The Free World by David Bezmozgis is an impressive, sweeping first novel about three generations of Russian Jews and all the different places that life takes them. The Krasnasky family must stay in Italy for a time with other Jewish Russian refugees to receive their visas to move to Canada, the US or Australia. Samuil, Polina and their two sons Alec and Karl and their story are moving and complex.
For today’s Further Reading we want to feature other books that have a similar sweeping family saga.
The Plague of Doves by Louise Erdrich - Louise Erdrich has become famous for her Native American family sagas, but her 2009 Pulitzer Prize nominated novel The Plague of Doves is just a stunning example of how wonderful Erdrich’s eye is for the interactions of families. This drama doubles as a mystery, but solving the mystery is not at the core of this story, instead is the way family, race and culture all intertwine to impact our lives.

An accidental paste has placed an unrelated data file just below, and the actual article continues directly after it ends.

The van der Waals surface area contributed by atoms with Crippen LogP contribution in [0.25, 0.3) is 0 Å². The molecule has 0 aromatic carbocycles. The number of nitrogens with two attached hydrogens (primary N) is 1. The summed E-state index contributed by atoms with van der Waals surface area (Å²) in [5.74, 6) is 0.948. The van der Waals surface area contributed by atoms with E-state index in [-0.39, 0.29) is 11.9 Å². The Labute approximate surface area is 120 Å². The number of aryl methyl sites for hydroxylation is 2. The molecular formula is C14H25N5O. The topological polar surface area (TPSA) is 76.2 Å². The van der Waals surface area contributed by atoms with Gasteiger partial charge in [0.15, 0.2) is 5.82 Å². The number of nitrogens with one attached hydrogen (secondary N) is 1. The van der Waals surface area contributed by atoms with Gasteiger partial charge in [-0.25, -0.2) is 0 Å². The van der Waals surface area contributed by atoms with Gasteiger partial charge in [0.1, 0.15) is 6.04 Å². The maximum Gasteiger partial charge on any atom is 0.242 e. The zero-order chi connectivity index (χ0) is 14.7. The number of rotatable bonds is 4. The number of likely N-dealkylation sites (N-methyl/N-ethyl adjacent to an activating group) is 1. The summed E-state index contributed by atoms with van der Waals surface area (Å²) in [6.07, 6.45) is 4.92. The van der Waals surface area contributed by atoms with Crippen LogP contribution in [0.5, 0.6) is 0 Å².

Middlesex by Jeffrey Eugenides – Like The Free World, Middlesex is a story of immigration and exile, but extends that theme to include the feeling of being a foreigner in your own body. Calliope, later known as Cal, has always felt like there was something different and wrong about his body. Middlesex is Cal telling his story, of his personal transformation from woman to man, but also of his family’s transition from Greek to American.
Brick Lane by Monica Ali – Brick Lane examines the cultural transition from small, Bangladeshi village to fast-moving London through the eyes of Nazneen, a young woman who has just married a man twenty years her senior.
Cutting for Stone by Abraham Verghese - Cutting for Stone is another family epic that crosses time and country. Marion and Shiva Stone are twin brothers who grow up in Ethiopia among rumors of revolution.